The fur trader Alexander Culbertson, with his cross-cultural perspective, urged the lieutentant to get past the stereotypical view of the tribe as "predatory and intractable savages," but Mullan was having none of it. They were "hell-hounds" and "devils," he raged. "(O)ur military force should be sent among them, put every man, woman and child to the knife, burn down their villages, and thus teach the nation that, since persuasion will not, force must and shall, effect (t)he ends we have in view." The Blackfeet "had better by far be totally exterminated, than thus left to prowl the mountains, murdering, plundering, and carrying everything before them."
In the later 1860s and 1870s, with the Civil War ended, the country's military machine turned its eyes West, and proceded with at times elaborate, and ruthless, plans for forcing the various tribes -- the Crow, Sioux, Blackfeet, Nez Perce and others -- off their lands.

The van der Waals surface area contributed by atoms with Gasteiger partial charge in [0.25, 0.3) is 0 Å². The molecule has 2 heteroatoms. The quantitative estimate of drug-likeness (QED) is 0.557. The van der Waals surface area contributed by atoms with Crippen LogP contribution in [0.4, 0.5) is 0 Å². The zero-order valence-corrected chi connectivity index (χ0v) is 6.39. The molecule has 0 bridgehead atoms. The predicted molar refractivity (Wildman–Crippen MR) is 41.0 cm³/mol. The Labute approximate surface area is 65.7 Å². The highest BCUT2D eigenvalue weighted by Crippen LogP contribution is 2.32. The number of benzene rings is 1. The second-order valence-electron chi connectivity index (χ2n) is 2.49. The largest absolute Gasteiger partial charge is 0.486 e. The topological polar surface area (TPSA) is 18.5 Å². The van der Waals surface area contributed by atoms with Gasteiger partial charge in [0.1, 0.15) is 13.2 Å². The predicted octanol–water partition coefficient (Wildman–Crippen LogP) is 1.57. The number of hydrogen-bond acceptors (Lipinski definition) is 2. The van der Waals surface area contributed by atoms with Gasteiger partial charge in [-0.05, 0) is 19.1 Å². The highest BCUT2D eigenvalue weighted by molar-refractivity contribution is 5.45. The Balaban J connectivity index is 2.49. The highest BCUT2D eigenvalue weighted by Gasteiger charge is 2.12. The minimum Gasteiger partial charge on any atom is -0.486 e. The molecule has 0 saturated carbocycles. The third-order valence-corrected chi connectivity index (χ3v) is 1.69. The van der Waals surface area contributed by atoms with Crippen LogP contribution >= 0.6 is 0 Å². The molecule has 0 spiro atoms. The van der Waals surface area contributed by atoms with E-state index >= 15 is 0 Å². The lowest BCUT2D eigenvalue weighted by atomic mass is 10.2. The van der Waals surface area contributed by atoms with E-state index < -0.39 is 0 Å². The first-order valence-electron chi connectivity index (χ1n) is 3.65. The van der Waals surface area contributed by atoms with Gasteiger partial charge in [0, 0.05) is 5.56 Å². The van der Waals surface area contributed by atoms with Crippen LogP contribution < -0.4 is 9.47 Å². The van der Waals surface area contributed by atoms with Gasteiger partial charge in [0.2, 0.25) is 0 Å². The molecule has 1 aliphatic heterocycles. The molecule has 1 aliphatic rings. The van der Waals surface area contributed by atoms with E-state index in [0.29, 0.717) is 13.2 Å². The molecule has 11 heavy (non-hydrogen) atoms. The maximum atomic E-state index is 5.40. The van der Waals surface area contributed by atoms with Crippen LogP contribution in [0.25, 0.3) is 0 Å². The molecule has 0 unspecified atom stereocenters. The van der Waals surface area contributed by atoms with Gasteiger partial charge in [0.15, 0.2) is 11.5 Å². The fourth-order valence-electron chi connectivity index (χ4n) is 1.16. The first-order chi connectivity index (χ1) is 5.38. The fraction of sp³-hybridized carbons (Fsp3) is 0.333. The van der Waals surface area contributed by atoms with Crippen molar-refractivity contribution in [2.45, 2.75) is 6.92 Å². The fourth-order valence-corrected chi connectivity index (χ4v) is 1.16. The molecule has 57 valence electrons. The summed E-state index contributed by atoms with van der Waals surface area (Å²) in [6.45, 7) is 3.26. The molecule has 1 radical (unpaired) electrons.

And how, you might ask, does this relate to Yellowstone's evolution into the world's first national park? In short, it was necessary to quell the Indian threat to allow explorers such as Nathaniel Langford, Lt. Gustavus Cheyney Doane, Cornelius Hedges, and others to safely venture into the landscape that today falls within the national park.
"I've always taken a very all-encompassing view of the course of history, and each of the main threads of the story of the Indian Wars seemed to me to relate directly to the big theme of the book: How the exploration, settlement, and pacification of the frontier were tightly interwoven with one another," Mr. Black explained when asked about his heavy focus on the Indian Wars.
"And the conflict with each of the individual tribes (Blackfeet, Nez Perce, Shoshone, Sioux, etc.) to me bore directly on the exploration of Yellowstone and/or the major characters in the book," he added. "The Blackfeet seemed to me to belong at the heart of the story because they were the tribe that had always posed the main threat to the security of whites who wanted to penetrate the upper Yellowstone, and because Doane, Langford, and Hedges were all closely involved in the sequence of events that led to the 1870 Marias massacre, which finally opened the way to a full-scale exploration."